As Murphy’s Law states “Anything that can go wrong, will go wrong”. This is evident in the case of the Metropolitan Welfare Department. The welfare system was in desperate straits and after a total revamp of the welfare’s department and offices, the Clearly Street office began to crumble under the new structure. What had been a sombre and quiet place of business, before the re-structure, was now riddled with problems and in need of effective solutions. Summary of the facts
The Metropolitan Welfare system was in a state of imminent collapse. The system cost 3 million to operate yearly and cost increased by 18% annually. The regional offices were suffering from inadequate facilities. The department was over staff by 25% and there was no chain of command. Fraud and over payment took place in the organization as well as some clients were violent and verbally abusive. The mayor’s office hired a management consulting firm headed by a young Harvard graduate to make suggestions and control organizational problems. The interview process took two months after which the consulting firm presented a reorganization plan to solve the most pressing departmental problems.
The Cleary Street Office
The Cleary Street Office was quiet under the old system but problems surfaced after the organisational structure was changed. Under the new plan, the office case load increased from 2,700 to 3,125 with each worker’s case load increased by 35 clients. Previously, there had been no formal staff director but Robert S. Baxter assumed most of the communicating and reporting responsibilities and the staff looked up to him and frequently sought his advice. They however, viewed him as too inflexible in matters regarding form usage and too callous with the clients. Mr. Baxter was fifty-four and married and held a major in political science. Since Baxter’s discharge from the Army in 1946, twenty of Baxter’s twenty-eight years of service in the Welfare system had been spent at the Cleary Street Office.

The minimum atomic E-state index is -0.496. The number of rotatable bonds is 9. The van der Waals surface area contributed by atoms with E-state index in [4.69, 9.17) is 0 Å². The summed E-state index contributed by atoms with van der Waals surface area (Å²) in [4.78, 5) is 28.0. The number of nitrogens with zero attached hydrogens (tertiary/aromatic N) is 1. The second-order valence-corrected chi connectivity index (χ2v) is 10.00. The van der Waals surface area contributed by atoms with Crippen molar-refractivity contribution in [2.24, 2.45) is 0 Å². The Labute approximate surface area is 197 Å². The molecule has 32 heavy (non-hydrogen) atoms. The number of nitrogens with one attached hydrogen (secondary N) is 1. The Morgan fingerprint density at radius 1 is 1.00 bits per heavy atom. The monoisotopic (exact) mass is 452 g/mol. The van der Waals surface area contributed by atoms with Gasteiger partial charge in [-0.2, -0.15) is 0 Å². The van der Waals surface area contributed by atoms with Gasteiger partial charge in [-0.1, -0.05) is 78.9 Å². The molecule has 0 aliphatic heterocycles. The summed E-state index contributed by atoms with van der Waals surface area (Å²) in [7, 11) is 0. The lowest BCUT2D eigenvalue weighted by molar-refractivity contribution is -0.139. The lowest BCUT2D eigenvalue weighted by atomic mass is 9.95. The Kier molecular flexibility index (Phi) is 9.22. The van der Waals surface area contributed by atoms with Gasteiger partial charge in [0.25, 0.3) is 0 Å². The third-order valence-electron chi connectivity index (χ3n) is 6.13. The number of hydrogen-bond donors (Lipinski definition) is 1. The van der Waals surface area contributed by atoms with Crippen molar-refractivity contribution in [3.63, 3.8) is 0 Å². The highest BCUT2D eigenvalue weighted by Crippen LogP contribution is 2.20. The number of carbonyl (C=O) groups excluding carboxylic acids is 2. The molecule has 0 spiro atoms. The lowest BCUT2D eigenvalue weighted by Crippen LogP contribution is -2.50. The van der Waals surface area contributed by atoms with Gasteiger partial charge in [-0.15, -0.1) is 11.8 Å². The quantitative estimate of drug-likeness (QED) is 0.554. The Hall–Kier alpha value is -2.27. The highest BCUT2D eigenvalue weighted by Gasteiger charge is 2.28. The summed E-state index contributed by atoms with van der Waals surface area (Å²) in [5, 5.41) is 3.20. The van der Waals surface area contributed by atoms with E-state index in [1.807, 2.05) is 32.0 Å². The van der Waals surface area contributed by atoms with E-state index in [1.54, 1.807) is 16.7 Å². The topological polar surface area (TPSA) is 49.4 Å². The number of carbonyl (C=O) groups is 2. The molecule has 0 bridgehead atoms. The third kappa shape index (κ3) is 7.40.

A new program was inaugurated whereby office staff had to sit an examination. R. Baxter, John L. Johnson and Catherine J.Hamrick elected to take the exam. Two weeks after the exam John L Johnson was successful and he was appointed as Staff Director. J. Johnson was thirty-four and unmarried. He had a Master’s degree in social work and was a counsellor in the student affairs office. He was employed for four years at the Welfare Department. Catherine J Hamrick, age twenty-eight was single, a graduate with undergraduate degree in anthropology and a master’s degree in social work. She had been with the Department three years and was the only supporter of Mr. Johnson’s idea of starting a professional study group. As director, Johnson divided his office case workers into two groups. C. Hamrick coordinated one group and R. Baxter the other, however; three weeks later Tom J. Fatica who worked with Ms Catherine left the office to work with the Public school board. After two unsuccessful attempts to find a replacement John Johnson then managed to transfer fifty cases to a nearby office while two hundred and ten cases were divided between the two teams and him. Baxter and Johnson disagree and apposed each other several occasions about issues related to, Johnson’s leadership style, increase workload, lunch breaks, relocating the security guard. There were complaints from clients to the department and Johnson sent out memos indicating the need to improve the level of service being offered to the clients. Further conflict evolved in the organisation, and during the next three weeks complaints increased, informal groups were formed and case workers refused to follow Johnson’s memo. (Pages 304 &305).
The core problem was a change in Organisational structure.
Organisational structure can shape attitudes and behaviour. Organisational structure defines how “job tasks are formally divided, grouped and...
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